Monday, June 9, 2014

album review: 'road between' by lucy hale

So I've mentioned in the past that I really don't watch a lot of TV, on the count of not owning one. When I do sit down to watch TV... well, of currently running shows, that list is pretty thin. Girls, Brooklyn Nine-Nine, Mad Men, Agents of S.H.I.E.L.D., the occasional episode of Glee or The Big Bang Theory, but with Community's unfortunate cancellation and How I Met Your Mother's finale getting all the more frustrating every time I think about it, my TV schedule looks pretty thin right now.

Now one of the shows I haven't watched is Pretty Little Liars, the ABC thriller drama based on a series of teen novels of which the most I know about are the mostly hilarious and occasionally insightful recaps I read over at Autostraddle. And from that peripheral information, I discovered that one of the actresses of the show, Lucy Hale, was going to be releasing a country debut album Road Between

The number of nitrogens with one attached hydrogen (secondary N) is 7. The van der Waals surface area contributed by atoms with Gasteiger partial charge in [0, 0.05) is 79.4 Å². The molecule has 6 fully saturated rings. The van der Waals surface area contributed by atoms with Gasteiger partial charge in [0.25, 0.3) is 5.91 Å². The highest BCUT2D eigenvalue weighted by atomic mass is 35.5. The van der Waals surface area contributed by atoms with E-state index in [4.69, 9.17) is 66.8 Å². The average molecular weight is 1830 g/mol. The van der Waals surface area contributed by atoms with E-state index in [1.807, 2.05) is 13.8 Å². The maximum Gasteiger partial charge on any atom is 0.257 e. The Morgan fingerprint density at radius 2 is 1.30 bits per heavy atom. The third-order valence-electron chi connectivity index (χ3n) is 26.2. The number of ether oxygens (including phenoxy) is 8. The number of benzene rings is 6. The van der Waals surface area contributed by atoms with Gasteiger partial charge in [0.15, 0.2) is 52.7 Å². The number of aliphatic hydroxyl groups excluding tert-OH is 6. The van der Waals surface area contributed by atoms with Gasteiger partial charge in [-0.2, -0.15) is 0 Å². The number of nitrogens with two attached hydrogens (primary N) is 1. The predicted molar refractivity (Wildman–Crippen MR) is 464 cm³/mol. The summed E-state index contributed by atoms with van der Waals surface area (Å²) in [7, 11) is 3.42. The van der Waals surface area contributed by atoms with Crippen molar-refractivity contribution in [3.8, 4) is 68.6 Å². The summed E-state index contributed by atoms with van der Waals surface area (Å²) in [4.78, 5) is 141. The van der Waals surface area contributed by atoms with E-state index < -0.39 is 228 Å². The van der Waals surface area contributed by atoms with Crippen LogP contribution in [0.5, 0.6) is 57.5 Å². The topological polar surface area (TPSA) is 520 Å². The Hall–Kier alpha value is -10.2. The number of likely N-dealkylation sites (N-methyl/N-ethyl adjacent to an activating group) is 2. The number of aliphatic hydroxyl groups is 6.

Now, normally I don't cover these sorts of albums - I make it a priority to mostly ignore this sort of soap-opera-to-music fare, mostly because it tends to be pretty plastic, assembled by committee in order to give young actresses another creative outlet - and especially when coming from Hollywood Records, which has a really bad reputation for this sort of production. But considering I cover whatever comes out of the increasingly large number of singing competitions which often has the same assembly process, and since I am the country music critic on YouTube who actually will give this stuff the time of day, and since I'm in favour of highlighting more women in country music, even if it's just pop country, I gave Road Between by Lucy Hale a chance. After all, it's got a song by Kacey Musgraves on it, it can't be that bad, right?